Facebook's headquarters in Menlo Park, California (2019)
Photo: JOSH EDELSON / AFP
In order to better protect them from harassment and bullying, Facebook wants to classify activists and journalists as "involuntary" public figures in the future, according to a report by the Reuters news agency.
The social media company, which has around 2.8 billion active users, allows more criticism of public figures than of private individuals.
But now, according to Reuters, Facebook is changing its approach to harassing journalists and "human rights defenders" who are in public because of their work and not because of their personal interest.
Facebook is repeatedly criticized by politics and supervisory authorities around the world for its content moderation practices on its platforms.
Most recently, Facebook's practice was the subject of a hearing in the US Senate following a whistleblower's tip.
Users are no longer allowed to claim the death of journalists
When it comes to protecting online discussions, Facebook differentiates between public figures and private individuals: For example, users can generally demand the death of a prominent person in discussions on the platform, as long as they do not highlight or directly mention them.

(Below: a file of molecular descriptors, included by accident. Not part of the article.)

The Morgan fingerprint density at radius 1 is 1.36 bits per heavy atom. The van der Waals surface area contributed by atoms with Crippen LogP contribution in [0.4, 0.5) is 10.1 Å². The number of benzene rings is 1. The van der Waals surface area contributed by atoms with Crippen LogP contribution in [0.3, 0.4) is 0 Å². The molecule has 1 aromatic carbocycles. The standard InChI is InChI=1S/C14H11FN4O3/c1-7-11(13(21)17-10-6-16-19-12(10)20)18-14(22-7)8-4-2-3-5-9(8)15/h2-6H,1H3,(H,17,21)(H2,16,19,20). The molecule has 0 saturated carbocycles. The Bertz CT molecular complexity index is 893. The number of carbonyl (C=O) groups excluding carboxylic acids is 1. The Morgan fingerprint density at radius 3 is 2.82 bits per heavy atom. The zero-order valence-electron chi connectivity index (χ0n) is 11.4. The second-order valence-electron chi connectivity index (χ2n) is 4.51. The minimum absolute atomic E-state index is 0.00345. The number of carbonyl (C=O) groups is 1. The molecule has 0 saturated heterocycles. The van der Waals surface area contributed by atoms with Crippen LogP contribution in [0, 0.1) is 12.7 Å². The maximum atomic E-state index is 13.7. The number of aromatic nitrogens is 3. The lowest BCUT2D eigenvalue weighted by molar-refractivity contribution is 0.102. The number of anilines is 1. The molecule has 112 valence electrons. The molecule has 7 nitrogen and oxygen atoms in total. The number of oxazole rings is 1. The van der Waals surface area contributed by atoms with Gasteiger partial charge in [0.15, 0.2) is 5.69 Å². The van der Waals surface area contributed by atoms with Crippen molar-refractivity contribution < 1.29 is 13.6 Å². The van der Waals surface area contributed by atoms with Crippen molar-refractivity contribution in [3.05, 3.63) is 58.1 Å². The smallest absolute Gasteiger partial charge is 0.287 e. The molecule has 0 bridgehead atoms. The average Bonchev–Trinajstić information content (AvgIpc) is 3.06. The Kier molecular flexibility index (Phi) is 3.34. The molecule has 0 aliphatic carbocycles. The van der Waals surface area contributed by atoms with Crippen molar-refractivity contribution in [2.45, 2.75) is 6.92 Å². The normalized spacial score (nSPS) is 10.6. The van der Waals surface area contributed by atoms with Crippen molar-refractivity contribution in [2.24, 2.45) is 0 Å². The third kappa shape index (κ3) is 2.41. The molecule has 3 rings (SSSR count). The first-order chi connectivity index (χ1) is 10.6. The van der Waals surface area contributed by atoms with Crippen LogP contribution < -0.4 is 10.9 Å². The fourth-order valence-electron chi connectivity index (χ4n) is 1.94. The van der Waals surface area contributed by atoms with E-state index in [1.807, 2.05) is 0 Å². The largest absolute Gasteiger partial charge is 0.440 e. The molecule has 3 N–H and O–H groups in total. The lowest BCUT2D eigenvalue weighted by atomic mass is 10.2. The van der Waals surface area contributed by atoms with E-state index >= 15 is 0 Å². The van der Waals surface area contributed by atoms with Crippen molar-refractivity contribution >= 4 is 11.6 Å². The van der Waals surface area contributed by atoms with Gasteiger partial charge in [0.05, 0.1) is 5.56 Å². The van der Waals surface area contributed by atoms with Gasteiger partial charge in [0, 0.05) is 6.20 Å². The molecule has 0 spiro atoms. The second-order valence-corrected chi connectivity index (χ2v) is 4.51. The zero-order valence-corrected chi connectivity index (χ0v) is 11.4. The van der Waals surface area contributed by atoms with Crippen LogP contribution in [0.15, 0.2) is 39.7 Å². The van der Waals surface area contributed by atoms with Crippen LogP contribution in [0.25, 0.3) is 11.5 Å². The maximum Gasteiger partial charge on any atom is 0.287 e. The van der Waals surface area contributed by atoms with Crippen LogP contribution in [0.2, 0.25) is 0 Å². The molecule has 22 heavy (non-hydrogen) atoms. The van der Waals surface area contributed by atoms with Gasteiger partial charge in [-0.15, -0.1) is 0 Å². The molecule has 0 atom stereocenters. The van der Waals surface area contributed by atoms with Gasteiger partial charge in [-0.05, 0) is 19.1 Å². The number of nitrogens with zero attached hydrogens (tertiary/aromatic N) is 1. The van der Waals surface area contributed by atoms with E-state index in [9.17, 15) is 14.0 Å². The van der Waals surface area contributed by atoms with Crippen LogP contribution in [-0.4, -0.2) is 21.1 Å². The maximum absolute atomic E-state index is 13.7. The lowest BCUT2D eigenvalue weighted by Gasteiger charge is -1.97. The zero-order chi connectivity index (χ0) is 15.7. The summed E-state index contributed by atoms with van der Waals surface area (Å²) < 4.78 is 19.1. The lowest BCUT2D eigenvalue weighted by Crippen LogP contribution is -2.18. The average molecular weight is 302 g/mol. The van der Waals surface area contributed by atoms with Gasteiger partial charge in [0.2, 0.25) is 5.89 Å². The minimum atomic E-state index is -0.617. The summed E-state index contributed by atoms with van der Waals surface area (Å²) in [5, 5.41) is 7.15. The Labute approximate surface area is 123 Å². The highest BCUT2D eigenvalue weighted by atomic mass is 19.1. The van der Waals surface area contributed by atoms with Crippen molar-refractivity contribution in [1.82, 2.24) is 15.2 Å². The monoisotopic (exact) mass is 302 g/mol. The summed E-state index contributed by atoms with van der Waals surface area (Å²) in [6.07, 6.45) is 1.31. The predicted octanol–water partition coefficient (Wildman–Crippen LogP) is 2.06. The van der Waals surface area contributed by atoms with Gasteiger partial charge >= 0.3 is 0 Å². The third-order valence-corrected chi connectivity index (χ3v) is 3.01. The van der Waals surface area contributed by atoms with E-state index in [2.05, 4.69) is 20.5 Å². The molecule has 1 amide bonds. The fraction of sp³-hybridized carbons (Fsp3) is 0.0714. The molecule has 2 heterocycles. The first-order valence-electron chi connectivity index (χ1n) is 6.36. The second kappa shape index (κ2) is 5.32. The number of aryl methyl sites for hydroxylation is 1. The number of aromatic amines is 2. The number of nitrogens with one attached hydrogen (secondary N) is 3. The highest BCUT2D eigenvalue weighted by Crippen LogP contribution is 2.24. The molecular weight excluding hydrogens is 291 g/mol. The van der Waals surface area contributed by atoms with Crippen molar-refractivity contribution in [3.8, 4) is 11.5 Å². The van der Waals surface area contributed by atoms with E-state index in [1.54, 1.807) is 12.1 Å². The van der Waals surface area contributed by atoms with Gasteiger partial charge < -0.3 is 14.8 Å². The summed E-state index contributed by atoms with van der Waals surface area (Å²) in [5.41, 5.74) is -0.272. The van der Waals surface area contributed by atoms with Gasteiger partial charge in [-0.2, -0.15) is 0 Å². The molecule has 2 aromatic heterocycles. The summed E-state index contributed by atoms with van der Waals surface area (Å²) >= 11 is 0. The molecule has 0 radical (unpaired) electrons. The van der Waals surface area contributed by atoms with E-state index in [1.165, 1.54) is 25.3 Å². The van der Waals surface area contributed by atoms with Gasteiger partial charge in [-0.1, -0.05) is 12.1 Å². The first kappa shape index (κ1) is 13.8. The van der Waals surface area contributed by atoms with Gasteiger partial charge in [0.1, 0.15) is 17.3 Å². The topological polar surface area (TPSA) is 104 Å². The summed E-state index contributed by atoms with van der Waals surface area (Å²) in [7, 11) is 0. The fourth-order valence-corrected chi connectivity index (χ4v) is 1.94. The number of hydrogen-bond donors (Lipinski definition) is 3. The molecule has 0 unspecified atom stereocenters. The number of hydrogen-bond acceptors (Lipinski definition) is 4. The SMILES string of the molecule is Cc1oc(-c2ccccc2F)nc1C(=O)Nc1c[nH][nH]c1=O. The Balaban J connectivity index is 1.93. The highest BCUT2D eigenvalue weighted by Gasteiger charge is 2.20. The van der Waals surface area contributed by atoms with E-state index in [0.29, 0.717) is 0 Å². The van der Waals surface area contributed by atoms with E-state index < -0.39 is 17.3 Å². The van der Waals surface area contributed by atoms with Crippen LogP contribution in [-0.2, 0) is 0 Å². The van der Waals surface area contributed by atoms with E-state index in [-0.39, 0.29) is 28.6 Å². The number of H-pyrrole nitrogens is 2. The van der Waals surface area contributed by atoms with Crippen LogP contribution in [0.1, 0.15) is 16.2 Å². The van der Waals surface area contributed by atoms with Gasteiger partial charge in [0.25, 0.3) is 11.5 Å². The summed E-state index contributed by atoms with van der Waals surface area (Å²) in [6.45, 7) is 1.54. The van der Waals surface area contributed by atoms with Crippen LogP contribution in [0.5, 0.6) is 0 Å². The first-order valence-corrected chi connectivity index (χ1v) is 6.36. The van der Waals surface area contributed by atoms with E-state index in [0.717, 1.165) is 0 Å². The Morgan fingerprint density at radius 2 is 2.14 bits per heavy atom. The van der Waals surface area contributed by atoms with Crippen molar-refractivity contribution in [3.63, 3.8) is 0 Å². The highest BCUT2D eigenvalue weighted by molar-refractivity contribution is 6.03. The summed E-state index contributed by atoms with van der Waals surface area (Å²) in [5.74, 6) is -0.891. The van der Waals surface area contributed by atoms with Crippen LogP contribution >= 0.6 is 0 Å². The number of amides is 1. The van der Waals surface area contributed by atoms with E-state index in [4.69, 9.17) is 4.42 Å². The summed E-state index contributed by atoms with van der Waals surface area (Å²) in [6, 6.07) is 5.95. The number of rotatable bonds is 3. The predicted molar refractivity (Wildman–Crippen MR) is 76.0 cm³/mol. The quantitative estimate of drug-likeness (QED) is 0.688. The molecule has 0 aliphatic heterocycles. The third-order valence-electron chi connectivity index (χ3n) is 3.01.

You cannot claim the death of a private individual, or now a journalist, according to Facebook guidelines.
The company declined to publish a list of other involuntary public figures, saying they would decide on a case-by-case basis.
Earlier this year, Facebook announced that it would remove content that celebrated, praised, or mocked the death of George Floyd for being considered an involuntary public figure.
Facebook's global user safety manager Antigone Davis said the company is also expanding the types of attacks against public figures on its websites to reduce attacks disproportionately exposed to women, people of color and the LGBTQ community .
Facebook will no longer allow severe and undesirable sexualizing content, derogatory sexualized Photoshop images or drawings, or direct negative attacks on a person's appearance, for example in comments on a public figure's profile.
jso / Reuters